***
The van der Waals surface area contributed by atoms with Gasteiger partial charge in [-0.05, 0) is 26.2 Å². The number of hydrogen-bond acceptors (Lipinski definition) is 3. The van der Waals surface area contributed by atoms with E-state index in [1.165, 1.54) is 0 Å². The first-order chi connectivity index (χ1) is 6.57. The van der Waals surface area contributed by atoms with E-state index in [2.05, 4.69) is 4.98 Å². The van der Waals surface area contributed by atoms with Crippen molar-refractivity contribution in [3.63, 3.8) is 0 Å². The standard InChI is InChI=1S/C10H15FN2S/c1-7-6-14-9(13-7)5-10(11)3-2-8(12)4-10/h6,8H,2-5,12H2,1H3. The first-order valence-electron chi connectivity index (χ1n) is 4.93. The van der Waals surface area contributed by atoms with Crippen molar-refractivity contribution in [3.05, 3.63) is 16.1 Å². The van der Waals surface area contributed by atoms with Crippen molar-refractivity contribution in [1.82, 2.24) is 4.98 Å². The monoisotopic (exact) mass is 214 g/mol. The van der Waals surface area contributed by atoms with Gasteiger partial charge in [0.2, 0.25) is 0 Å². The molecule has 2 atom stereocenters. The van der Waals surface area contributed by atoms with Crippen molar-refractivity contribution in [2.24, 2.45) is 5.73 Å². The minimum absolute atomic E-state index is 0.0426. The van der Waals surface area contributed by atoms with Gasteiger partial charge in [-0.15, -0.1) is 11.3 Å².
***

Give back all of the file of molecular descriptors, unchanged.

The van der Waals surface area contributed by atoms with Gasteiger partial charge in [-0.05, 0) is 26.2 Å². The number of hydrogen-bond acceptors (Lipinski definition) is 3. The van der Waals surface area contributed by atoms with E-state index in [1.165, 1.54) is 0 Å². The first-order chi connectivity index (χ1) is 6.57. The van der Waals surface area contributed by atoms with E-state index in [2.05, 4.69) is 4.98 Å². The van der Waals surface area contributed by atoms with Crippen molar-refractivity contribution in [3.63, 3.8) is 0 Å². The standard InChI is InChI=1S/C10H15FN2S/c1-7-6-14-9(13-7)5-10(11)3-2-8(12)4-10/h6,8H,2-5,12H2,1H3. The first-order valence-electron chi connectivity index (χ1n) is 4.93. The van der Waals surface area contributed by atoms with Crippen molar-refractivity contribution in [3.05, 3.63) is 16.1 Å². The van der Waals surface area contributed by atoms with Crippen molar-refractivity contribution in [1.82, 2.24) is 4.98 Å². The monoisotopic (exact) mass is 214 g/mol. The van der Waals surface area contributed by atoms with Gasteiger partial charge in [0.2, 0.25) is 0 Å². The molecule has 2 atom stereocenters. The van der Waals surface area contributed by atoms with Crippen molar-refractivity contribution in [2.24, 2.45) is 5.73 Å². The minimum absolute atomic E-state index is 0.0426. The van der Waals surface area contributed by atoms with Gasteiger partial charge in [-0.15, -0.1) is 11.3 Å².